The Gambit – Sacrificing a Pawn for Control of the Center Chess Board
Gambits are played from White as an strategical opening. The most popular gambit openings are the King’s Gambit, the Queens' Gambit and the Evans' Gambit, which is a little more deceptive Because there are more moves prior to the gambit offering. (Personally I like the Evans' gambit a lot) It is important to view the board from both white and black as you look at the various gambits prior to attempting one of them in a match. Thinking about the various positions Black might take helps White think about major piece development after the acceptance or the declination of a gambit. One important thing to keep in mind playing from White is if the offered gambit is declined; push the gambit Pawn forward-attack.
White moves king’s Pawn to e4. Black responds by moving black king’s Pawn to e5. The next move from White is the gambit offering; knight’s Pawn to f4. If Black takes the gambit, his Pawn will be positioned at f4, weakening black Pawn play by doubling black Pawns on f and removing the protection of a Pawn on e. The black Pawn at e5 can be captured by White almost any time; for instance, after the gambit is accepted, White moves queen’s Pawn to d4, which sets up the capture by White’s queen’s Bishop. If Black declines the gambit, he must move queen’s Pawn to d6 or king’s bishop’s Pawn to f6 to protect the Pawn at e5. These defensive responses slow down Black’s ability to castle. It may sound a bit complicated, but if you set it up on a board, you will see right away what a powerful play it can be.
Let’s look at the Evans Gambit next, because within it there is a nice alternate strategy for the Queen’s Gambit offering that we’ll explore a bit later.
White moves king’s Pawn to e4 and Black responds with his kings’ Pawn to e5. White then moves king’s Knight to f3, and in a defensive response Black moves queen’s Knight to c6. White’s next move the King’s Bishop to c4. The natural defensive response from Black is to move king’s Bishop to c5.White is more developed than Black at this point of play -- for instance, White could castle on the next move, or continue development, which for this example, is the Evans Gambit. Whites moves queen’s knight Pawn to b4. Black has several options; to decline the gambit which means immediate withdrawal of the Bishop at c5, a capture executed by the black Knight at c6 which would totally isolate the black Pawn at e5, or the obvious gambit acceptance taken by the black Bishop at c5 resulting in the black Bishop being positioned at b4 after the Pawn capture. No matter what option Black selects, White’s queen’s Bishop can move to b2 and attack across the entire diagonal of the board. Again, if you set this up on a real board, you will see the beauty of this gambit.
Queen’s Gambit is elegant, too. White moves queens’ Pawn to d4 with Black responding with a Pawn move to d5. White’s next move is the gambit offering: Pawn to c4. The play opportunities are essentially identical to the Evan’s Gambit, simply switched from right to left. One clear distinction in the gambits is the direct nature of early Queen’s involvement. The Queen’s Gambit brings the most powerful pieces on the board into immediate play -- the Queens. The concept of early Queen involvement brings us to the next strategy.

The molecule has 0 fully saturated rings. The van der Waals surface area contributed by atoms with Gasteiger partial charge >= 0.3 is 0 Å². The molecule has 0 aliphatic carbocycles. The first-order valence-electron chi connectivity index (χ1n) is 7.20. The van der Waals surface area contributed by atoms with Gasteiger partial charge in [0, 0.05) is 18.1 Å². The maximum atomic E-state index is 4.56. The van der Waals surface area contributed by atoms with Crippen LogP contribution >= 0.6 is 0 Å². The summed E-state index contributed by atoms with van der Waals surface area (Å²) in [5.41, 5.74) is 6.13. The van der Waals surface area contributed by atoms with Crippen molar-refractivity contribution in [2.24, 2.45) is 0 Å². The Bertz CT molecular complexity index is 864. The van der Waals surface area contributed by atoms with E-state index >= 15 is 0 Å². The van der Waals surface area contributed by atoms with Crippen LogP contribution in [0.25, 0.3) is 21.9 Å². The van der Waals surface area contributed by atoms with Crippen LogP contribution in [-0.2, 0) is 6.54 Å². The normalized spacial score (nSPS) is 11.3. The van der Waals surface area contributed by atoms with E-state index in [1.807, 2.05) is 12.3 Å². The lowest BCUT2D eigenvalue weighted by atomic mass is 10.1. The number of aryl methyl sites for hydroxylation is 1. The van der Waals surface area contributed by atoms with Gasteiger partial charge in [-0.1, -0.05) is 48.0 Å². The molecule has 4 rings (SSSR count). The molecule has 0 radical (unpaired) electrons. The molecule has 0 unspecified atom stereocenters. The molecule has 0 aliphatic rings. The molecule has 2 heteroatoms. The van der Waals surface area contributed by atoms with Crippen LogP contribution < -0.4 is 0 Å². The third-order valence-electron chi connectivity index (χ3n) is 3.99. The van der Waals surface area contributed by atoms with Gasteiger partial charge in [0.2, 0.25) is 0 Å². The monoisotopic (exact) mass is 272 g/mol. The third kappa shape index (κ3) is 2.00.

Often we play against someone who has a strong tendency to play his Queen early. Usually the tendency comes from a lack of skill in utilizing the other major pieces or the lack of understanding basic Pawn development. A strong Queen player often does not play Knights at all which can be exploited with excellent results late in the match. Examine the Queen’s gambit accepted and how that affects black Queen position and play options. After the Queen’s gambit is accepted, White has a Pawn at d4 and Black has a Pawn at c4. White’s next move is king’s Pawn to e4. This move exposes Black’s Queen to attack Because there is no Pawn in front of her and she is blocked. The only option to protect the black Queen is to move black queen’s Bishop to d7 which provides protection, but completely blocks the Queen. Another defensive option is to move black queen’s Knight to d7. The latter move provides protection, but blocks the black Queen and her Bishop. These defensive moves delay a black castling, and offer an opportunity to for white to develop strength at center board. Try the Queen’s Gambit against an active early game Queen player and the results will be rewarding.
Love the Gambits!! Excellent straegies!!!
P.S. : The easiest gambip, in my opinion is the Danish Gambit. Danish Gambit was invented by a Danish chess player in the 19th century. It belongs to the Open Game openings. The main feature of Danish Gambit is the following: White offers pawns sacrified to get a quick and overwhelming development...
Danish Gambit is similar to Center Game, but Danish Gambit is a separate chess opening. If to know how, Black can neutralize the White quick development. Because of this, Danish Gambit is not popular at the top-level chess. But for chess beginners, it is very nice opening...
It may a good idea to play Danish Gambit against an unprepared opponent-beginner... You are not recommended to play Danish Gambit as White party against a chess master, if feasible. In this case, you may find later on that the greatest part of your game was only a great beginning...